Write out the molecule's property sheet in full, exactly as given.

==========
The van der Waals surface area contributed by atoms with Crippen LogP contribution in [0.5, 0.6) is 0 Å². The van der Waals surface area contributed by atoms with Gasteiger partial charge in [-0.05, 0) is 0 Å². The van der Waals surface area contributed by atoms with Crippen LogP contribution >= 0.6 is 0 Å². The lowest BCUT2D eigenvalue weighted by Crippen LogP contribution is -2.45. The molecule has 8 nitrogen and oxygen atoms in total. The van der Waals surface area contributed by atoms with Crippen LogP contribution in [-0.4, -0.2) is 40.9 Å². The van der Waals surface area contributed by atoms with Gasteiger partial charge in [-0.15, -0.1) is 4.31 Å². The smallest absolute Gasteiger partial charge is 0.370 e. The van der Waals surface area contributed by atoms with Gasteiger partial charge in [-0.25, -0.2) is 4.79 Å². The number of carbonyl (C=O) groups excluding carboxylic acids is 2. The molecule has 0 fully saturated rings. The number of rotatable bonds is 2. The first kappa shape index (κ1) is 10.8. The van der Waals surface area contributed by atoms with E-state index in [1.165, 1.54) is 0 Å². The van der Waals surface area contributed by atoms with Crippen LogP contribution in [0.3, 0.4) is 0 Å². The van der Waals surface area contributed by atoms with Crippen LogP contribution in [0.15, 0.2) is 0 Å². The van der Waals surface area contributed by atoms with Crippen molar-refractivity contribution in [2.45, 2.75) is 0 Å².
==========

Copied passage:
The van der Waals surface area contributed by atoms with Crippen LogP contribution in [0.5, 0.6) is 0 Å². The van der Waals surface area contributed by atoms with Gasteiger partial charge in [-0.05, 0) is 0 Å². The van der Waals surface area contributed by atoms with Crippen LogP contribution >= 0.6 is 0 Å². The lowest BCUT2D eigenvalue weighted by Crippen LogP contribution is -2.45. The molecule has 8 nitrogen and oxygen atoms in total. The van der Waals surface area contributed by atoms with Crippen LogP contribution in [-0.4, -0.2) is 40.9 Å². The van der Waals surface area contributed by atoms with Gasteiger partial charge in [-0.15, -0.1) is 4.31 Å². The smallest absolute Gasteiger partial charge is 0.370 e. The van der Waals surface area contributed by atoms with Gasteiger partial charge in [-0.25, -0.2) is 4.79 Å². The number of carbonyl (C=O) groups excluding carboxylic acids is 2. The molecule has 0 fully saturated rings. The number of rotatable bonds is 2. The first kappa shape index (κ1) is 10.8. The van der Waals surface area contributed by atoms with E-state index in [1.165, 1.54) is 0 Å². The van der Waals surface area contributed by atoms with Crippen LogP contribution in [0.3, 0.4) is 0 Å². The van der Waals surface area contributed by atoms with Crippen LogP contribution in [0.15, 0.2) is 0 Å². The van der Waals surface area contributed by atoms with Crippen molar-refractivity contribution in [2.45, 2.75) is 0 Å².